VA whistleblower: Veteran care getting worse as Trump searches for department head

Scott Davis, a veteran who testified before Congress and made several TV appearance about the troubled Department of Veterans Affairs, on Wednesday told FOX Business things have gotten worse at the agency since President Trump took office.

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With the exception of the “crisis hotline”, he says, veterans are waiting longer for care.

“The Hill did a report on this just in March, that VA had been caught sending false reports about wait times,” he said during an exclusive interview with Neil Cavuto on “Cavuto: Coast-to-Coast.” “We know that veterans are still waiting, on average, longer for care.”

Despite Trump’s vow to clean up the agency, Davis said the president’s promise has not been fulfilled.

“Even though he is now the new president, the people that run the VA, who were running it into the ground when he was campaigning, are still there,” he said. “People like Dr. Carolyn Clancy who was brought in to run VHA [Veterans Health Administration] four years ago during the height of the scandal.”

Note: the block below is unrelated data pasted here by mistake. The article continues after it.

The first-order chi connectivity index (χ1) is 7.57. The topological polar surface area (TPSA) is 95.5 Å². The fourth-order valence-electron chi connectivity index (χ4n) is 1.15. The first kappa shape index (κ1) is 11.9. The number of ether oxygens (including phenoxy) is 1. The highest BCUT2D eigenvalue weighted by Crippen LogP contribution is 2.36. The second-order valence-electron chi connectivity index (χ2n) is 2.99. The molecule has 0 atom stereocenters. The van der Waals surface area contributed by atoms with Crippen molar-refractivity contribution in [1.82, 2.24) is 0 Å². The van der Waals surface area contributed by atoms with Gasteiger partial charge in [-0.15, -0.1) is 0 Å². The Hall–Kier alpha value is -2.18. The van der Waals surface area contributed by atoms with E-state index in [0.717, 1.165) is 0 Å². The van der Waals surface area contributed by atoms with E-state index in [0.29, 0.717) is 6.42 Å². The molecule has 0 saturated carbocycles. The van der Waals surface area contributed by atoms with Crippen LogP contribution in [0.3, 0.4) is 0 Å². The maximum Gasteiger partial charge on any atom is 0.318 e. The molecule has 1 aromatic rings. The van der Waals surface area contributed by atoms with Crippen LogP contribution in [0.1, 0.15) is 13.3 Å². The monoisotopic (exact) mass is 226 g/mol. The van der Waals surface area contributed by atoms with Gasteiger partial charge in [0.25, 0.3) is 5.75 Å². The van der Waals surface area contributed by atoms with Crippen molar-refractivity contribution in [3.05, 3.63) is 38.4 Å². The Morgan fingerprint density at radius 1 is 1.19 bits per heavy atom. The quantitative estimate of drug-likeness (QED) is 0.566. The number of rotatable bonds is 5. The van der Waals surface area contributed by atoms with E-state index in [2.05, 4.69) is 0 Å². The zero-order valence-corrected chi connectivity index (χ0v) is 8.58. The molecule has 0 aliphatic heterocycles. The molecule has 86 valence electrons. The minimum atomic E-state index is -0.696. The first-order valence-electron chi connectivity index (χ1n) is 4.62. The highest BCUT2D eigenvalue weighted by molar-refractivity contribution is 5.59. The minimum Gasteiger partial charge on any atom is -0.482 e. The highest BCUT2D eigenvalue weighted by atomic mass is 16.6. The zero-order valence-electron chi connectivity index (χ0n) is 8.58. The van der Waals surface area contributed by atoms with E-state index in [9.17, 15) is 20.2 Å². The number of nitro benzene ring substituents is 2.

The U.S. Office of Special Counsel, whose role it is to protect whistleblowers from retaliation, authorized the VA to conduct an investigation against him and other whistleblowers for violating the Computer Fraud and Abuse Act, which was established to address cybersecurity issues, he said. But instead they conducted a “criminal witch hunt” against whistleblowers.

Davis said he even exchanged emails with the former secretary, David Shulkin, but nothing is changing, and has also been stripped of his job duties in Atlanta. But a VA official responded to the claims denying the allegations.

“They pretty much gutted my position,” he said. “They have to go through the process of firing me, which that’s something they started.”

“They tried to suspend me earlier this year,” he added. “They want all the whistleblowers gone.”

A VA spokesperson told FOX Business that the Trump administration has made progress in the areas including accountability, transparency and efficiency.

“All clinics combined went from 19.1 days to 17.1 days,” from 2014 to 2017, according to Department of Veterans Affairs Press Secretary Curt Cashour.

He added, President Trump replaced Obama administration “holdover” Secretary David Shulkin with Acting Secretary Robert Wilkie.